King Gold lunged late to deny British raiders Spycatcher and Saint Lawrence top-level success in a thrilling renewal of the Arc Prix Maurice de Gheest at Deauville.
A field of 10 sprinters went to post for the Group One contest and the market was dominated by the raiding party, with the Karl Burke-trained Spycatcher the narrow favourite to supplement his course victory of four weeks ago.
Burke had a major second string to his bow in Cold Case, Tim Easterby also sent Art Power from Yorkshire following his latest win at the Curragh a fortnight ago and the Archie Watson-trained Saint Lawrence was out to supplement Royal Ascot success in the Wokingham Stakes.
In the end, though, the prize stayed at home.
Art Power soon adopted his customary pacesetting role in the hands of David Allan, but was a spent force entering the final furlong, at which stage Spycatcher looked likely to oblige in the Highclere Thoroughbred Racing colours after taking over the lead.
But having settled his mount out the back for much of the six-and-a-half-furlong journey, Stephane Pasquier produced Nicolas Caullery-trained grey King Gold with a late challenge and he held on to deny Spycatcher in the shadow of the post by a short head.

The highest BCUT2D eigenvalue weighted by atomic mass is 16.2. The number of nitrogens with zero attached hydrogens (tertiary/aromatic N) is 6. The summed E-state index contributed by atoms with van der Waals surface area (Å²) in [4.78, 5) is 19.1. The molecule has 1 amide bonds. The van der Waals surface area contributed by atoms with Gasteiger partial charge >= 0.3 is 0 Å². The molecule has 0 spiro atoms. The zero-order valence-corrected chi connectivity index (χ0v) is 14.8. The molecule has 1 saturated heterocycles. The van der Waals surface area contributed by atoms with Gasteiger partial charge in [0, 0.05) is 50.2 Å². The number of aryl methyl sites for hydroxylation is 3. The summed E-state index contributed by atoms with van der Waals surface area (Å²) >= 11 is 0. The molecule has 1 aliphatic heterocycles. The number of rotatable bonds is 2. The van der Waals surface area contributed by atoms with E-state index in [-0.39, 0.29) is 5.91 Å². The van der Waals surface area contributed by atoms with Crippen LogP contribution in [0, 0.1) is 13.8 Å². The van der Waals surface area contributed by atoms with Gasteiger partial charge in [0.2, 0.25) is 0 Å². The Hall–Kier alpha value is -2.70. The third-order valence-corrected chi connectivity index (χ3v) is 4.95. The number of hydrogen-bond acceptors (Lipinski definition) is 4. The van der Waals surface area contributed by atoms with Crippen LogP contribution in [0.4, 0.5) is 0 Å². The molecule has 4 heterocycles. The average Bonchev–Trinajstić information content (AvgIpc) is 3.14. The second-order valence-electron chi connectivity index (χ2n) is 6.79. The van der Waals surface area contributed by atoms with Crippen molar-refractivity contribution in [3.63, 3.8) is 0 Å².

Saint Lawrence was just a neck further behind in third and may well have been even closer had he enjoyed a clearer passage.
Highclere’s managing director, Harry Herbert, said of Spycatcher: “Maxime (Guyon) said he was in front just before the line and after the line.
“He’s run an absolutely fantastic race. It’s extraordinary what Karl and his team have done. The vet said last year we should retire him and he’s not only come back but he’s come back to within a fraction of winning a Group One.
“It’s disappointing not to win, but at the same time we’re so thankful he’s doing what he’s doing, and on the right ground and the right conditions he’s pretty special.”
Bookmaker reaction to Spycatcher’s run was positive with the Sprint Cup at Haydock in mind, Coral cutting him to 10-1 from 16-1.
Herbert added: “We’re all pretty competitive so getting beaten in a Group One by a short head is agony right now – but he’s absolutely lethal when ground conditions are as easy as they are here and hopefully next time the nod goes our way.”
Caullery, saddling his first Group One winner, told Sky Sports Racing: “It’s a beautiful moment – it’s unbelievable. The owner is also the breeder and it’s a magic day.
“He started (the year) in Dubai and ran well in Dubai. When he came back to France he won a handicap and a Group Three and now a Group One, it’s fabulous.
“He can do a lot of things, six or seven furlongs. He’s a strong horse with a great mind. Life is too short, you have to enjoy every day and we do.”